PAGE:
In the town of Ekenäs, at the southern edge of Finland, lies a gem of Finnish architecture: Villa Skeppet, designed by the architect Alvar Aalto for his friends Göran and Christine Schildt. Open to the public since 2021, the villa is currently accessible all year round.

Built in 1970, Villa Skeppet was one of Alvar Aalto’s (1898-1976) last projects – and the smallest detached house he ever designed. Its original name was ‘Schildt’, after the writer and researcher Göran and his wife Christine Schildt – friends of Aalto’s for whom the villa was intended. But it was soon nicknamed ‘Villa Skeppet’, in reference to its ship-like shape (‘skeppet’ means ‘the ship’ in Swedish). Aalto refused to be paid for the ‘house of friendship’, which he designed to persuade Göran and his wife to spend more time in Finland.

Last year, Villa Skeppet opened to the public. Everything, from the architecture and the interior design to the garden with the waterlily pond, is conceived in a uniquely personal way. Villa Skeppet is not just a household converted into a museum; it’s a place where architecture goes hand in hand with culture, history, nature and human relationships.

Villa Skeppet: the ‘House of Friendship’ between Göran Schildt and Alvar Aalto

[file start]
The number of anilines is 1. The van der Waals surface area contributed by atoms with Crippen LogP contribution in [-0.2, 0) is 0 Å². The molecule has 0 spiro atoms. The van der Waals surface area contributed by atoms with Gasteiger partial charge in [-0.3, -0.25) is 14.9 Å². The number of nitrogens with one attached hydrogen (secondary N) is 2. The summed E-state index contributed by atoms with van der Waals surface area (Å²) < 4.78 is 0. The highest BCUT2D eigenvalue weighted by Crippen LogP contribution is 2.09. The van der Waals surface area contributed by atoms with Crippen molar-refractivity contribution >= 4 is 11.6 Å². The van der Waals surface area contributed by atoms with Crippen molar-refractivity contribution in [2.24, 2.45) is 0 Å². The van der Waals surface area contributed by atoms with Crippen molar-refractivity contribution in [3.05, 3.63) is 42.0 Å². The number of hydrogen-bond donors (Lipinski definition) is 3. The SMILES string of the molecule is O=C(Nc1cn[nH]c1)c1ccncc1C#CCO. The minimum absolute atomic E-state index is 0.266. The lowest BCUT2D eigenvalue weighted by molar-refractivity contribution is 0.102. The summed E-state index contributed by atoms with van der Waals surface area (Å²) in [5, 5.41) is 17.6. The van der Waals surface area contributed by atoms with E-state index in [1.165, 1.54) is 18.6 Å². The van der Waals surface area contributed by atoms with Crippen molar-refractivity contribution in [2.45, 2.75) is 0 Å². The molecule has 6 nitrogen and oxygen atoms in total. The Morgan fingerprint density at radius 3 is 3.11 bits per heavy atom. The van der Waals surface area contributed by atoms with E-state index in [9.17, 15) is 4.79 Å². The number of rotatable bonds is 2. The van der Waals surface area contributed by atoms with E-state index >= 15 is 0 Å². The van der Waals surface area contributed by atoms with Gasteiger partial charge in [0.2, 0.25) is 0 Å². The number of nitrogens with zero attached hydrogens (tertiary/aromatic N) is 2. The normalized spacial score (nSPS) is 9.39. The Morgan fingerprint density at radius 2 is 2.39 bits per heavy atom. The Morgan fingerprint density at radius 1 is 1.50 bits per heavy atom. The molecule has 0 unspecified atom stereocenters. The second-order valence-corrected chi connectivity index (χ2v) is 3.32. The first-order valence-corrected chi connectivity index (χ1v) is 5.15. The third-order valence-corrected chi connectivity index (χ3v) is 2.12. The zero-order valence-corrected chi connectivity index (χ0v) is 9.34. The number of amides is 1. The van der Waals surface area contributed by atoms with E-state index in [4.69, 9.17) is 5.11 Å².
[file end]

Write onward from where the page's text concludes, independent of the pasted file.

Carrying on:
Villa Skeppet’s living room with a large picture window.

“It is a home, more than a house,” says Jennifer Dahlbäck, Villa Skeppet foundation’s activity manager. The villa’s domestic feeling is also shaped by Christine Schildt herself, who not only supports the Christine and Göran Schildt Foundation, but advises on the interior décor and maintenance of the property.

“National and international tourists – mostly Finnish and Swedish, but a lot of Americans as well – have already started to pay a visit to this architectural gem,” says Dahlbäck. A guided tour of the villa is available in Swedish, Finnish and English, as well as a rich cultural programme catered for a wide audience. Meanwhile, the foundation is developing and launching digital tools, such as a new history-based game for children and youngsters. All said, Villa Skeppet explores architecture’s connection to nature, reflects intimate relationships, and unites aspects of Nordic and Mediterranean culture under one roof.

Villa Skeppet: the ‘House of Friendship’ between Göran Schildt and Alvar Aalto

Göran Schildt and Alvar Aalto in front of the construction site of the University of Jyväskylä (1952). Photo: Roberto Sambonet

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